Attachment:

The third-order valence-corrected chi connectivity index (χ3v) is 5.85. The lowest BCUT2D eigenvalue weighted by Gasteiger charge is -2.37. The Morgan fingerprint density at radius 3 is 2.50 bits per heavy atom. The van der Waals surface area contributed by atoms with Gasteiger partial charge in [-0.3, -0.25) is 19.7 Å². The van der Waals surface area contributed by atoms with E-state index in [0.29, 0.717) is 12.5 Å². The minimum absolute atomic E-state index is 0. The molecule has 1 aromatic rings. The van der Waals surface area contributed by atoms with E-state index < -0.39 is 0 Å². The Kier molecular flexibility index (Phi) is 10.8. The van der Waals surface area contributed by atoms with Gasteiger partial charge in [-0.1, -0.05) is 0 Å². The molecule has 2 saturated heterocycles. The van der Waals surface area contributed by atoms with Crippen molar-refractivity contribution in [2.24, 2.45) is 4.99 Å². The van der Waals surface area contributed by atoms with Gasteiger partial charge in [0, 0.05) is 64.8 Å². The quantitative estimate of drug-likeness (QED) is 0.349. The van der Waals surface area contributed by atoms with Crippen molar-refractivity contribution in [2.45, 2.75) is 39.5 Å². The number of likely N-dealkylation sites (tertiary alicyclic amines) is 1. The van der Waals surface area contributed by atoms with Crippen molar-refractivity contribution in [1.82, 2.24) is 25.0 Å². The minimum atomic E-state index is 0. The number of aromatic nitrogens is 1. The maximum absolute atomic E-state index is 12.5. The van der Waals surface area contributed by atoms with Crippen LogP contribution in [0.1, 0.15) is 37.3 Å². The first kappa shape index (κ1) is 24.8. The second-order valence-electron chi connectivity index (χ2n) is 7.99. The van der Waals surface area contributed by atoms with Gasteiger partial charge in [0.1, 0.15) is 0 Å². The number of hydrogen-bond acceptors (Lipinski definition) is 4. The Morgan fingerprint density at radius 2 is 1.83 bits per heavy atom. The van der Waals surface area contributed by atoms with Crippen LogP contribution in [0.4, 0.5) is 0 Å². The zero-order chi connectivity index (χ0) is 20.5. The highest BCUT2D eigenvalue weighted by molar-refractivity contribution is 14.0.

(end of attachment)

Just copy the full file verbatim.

The third-order valence-corrected chi connectivity index (χ3v) is 5.85. The lowest BCUT2D eigenvalue weighted by Gasteiger charge is -2.37. The Morgan fingerprint density at radius 3 is 2.50 bits per heavy atom. The van der Waals surface area contributed by atoms with Gasteiger partial charge in [-0.3, -0.25) is 19.7 Å². The van der Waals surface area contributed by atoms with E-state index in [0.29, 0.717) is 12.5 Å². The minimum absolute atomic E-state index is 0. The molecule has 1 aromatic rings. The van der Waals surface area contributed by atoms with E-state index < -0.39 is 0 Å². The Kier molecular flexibility index (Phi) is 10.8. The van der Waals surface area contributed by atoms with Gasteiger partial charge in [-0.1, -0.05) is 0 Å². The molecule has 2 saturated heterocycles. The van der Waals surface area contributed by atoms with Crippen molar-refractivity contribution in [2.24, 2.45) is 4.99 Å². The van der Waals surface area contributed by atoms with Gasteiger partial charge in [0, 0.05) is 64.8 Å². The quantitative estimate of drug-likeness (QED) is 0.349. The van der Waals surface area contributed by atoms with Crippen molar-refractivity contribution in [2.45, 2.75) is 39.5 Å². The number of likely N-dealkylation sites (tertiary alicyclic amines) is 1. The van der Waals surface area contributed by atoms with Crippen molar-refractivity contribution in [1.82, 2.24) is 25.0 Å². The minimum atomic E-state index is 0. The number of aromatic nitrogens is 1. The maximum absolute atomic E-state index is 12.5. The van der Waals surface area contributed by atoms with Crippen LogP contribution in [0.1, 0.15) is 37.3 Å². The first kappa shape index (κ1) is 24.8. The second-order valence-electron chi connectivity index (χ2n) is 7.99. The van der Waals surface area contributed by atoms with Gasteiger partial charge in [0.1, 0.15) is 0 Å². The number of hydrogen-bond acceptors (Lipinski definition) is 4. The Morgan fingerprint density at radius 2 is 1.83 bits per heavy atom. The van der Waals surface area contributed by atoms with Crippen LogP contribution in [0.4, 0.5) is 0 Å². The zero-order chi connectivity index (χ0) is 20.5. The highest BCUT2D eigenvalue weighted by molar-refractivity contribution is 14.0.